• “I want to be sure I understand what you mean…”;
  • “What you seem to be saying is…”;
  • “Could you tell me more about…”

Show that you are listening attentively. Incline your head, nod and make occasional affirmative sounds, like “mm” or “uh huh” to acknowledge that you are listening. Nurses may worry that saying “yes”, nodding, and encouraging patients may make them believe you agree with what they are saying; however, listening and encouraging are not the same as agreeing.

Listening can be frustrating when patients are slow or hesitant in their answers, unclear, confused or contradictory – whether as a result of nervousness, their condition, or their natural disposition. Resist the temptation to finish a sentence or make their point for them: you do not know what they are planning to say. Avoid jumping in with conclusions or solutions before you have heard their account, as interruptions may give the impression that you do not have time to listen, or that you do not value their contribution. This will inhibit what or how much they share with you; if you need clarification, wait for a natural pause before seeking further explanation.

Reflect on your communication style. If someone has difficulty expressing themself, might they also be struggling to understand you? Do you need to slow down, use a different vocabulary, or ask for (or provide) information in smaller chunks?

Asking questions

Nurses often use a structured, systematic approach to taking a clinical history. However, there is a risk that in attempting to focus on what is wrong by using closed or funnelled questions, the richness of information that comes from open-ended enquiry is lost. Open questions allow for more free-flowing dialogue and can produce improved clinical data, leading to differential diagnoses and better patient outcomes. A conversational style can also coax patients into disclosing more information, which in turn can help with diagnosis. Typical open questions might include:

  • “What is the problem?”
  • “How are you feeling?”
  • “Why do you think you feel like that?”
  • “Can you tell me about any other symptoms?”
  • “What happened?”
  • “What effect is it having on you?”

If you have a hunch as to what is wrong, it can be a temptation to start by asking closed or leading questions to confirm the diagnosis:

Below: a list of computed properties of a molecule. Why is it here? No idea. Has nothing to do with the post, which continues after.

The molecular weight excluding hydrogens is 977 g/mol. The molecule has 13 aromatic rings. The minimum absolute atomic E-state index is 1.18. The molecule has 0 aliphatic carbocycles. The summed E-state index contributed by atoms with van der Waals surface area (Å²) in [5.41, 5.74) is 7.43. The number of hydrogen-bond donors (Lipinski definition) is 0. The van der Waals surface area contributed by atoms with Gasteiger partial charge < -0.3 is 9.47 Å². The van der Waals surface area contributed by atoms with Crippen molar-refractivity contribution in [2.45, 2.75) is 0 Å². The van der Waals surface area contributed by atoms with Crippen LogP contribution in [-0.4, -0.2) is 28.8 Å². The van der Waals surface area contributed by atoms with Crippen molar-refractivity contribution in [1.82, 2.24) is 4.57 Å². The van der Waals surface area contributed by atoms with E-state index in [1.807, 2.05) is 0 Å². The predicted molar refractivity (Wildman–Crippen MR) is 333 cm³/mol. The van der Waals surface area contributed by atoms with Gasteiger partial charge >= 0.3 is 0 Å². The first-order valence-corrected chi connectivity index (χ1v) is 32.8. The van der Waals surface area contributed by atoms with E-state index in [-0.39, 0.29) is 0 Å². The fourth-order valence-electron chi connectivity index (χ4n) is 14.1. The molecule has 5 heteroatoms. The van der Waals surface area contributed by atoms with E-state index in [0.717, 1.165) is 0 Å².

• “Are you having trouble sleeping?”
  • “Have you been feeling nauseous?”
  • “Would you say you feel depressed?”
  • “You’re not constipated, are you?”

More open alternatives include:

  • “Tell me how you are sleeping”
  • “What symptoms have you had?”
  • “How is your mood, or how are you feeling within yourself?”
  • “Tell me about your bowel habits…”

Neutral open questions do not suggest a ‘correct’ answer and allow a more discursive conversation. Clinical decisions will be based to a large extent on information gathered during the patient interview, so a consultation comprising a conversational style will encourage the patient to open up and to share more information. In turn, this will help to make a more accurate diagnosis.

Box 1. Reflection

Think of an occasion when you told someone something important, but felt that you were not listened to. What made you think you were not being heard? How did it make you feel? How do you want patients to feel when they speak with you?

Box 2. Tips for listening

  • Look at patients when speaking with them and concentrate on their message
  • Block out external distractions – for example, other activities and background noise
  • Pay attention – demonstrate that you are listening
  • Beware of daydreaming – if this happens, consciously refocus
  • Use reinforcing body language to encourage patients to talk
  • Do not think about how you are going to respond or rehearse what you are going to say next while the patient is speaking – this will distract you from listening

Conclusion

Communication should involve both parties, although not always in equal measure. In some circumstances it is appropriate for one person to talk more than the other. If you have information to impart, you may do most of the talking; in other situations, such as during counselling, or when seeking information, the patient will speak most. There is no prescribed talking:listening ratio. Remain sensitive to the other party and alert to the appropriate balance for the situation.

Key points

  • Listening is a vital component of effective communication
  • Patients can derive therapeutic value from being listened to
  • Listening is not a passive activity 
  • Mindfulness can help nurses to focus on patients and improve their active listening skills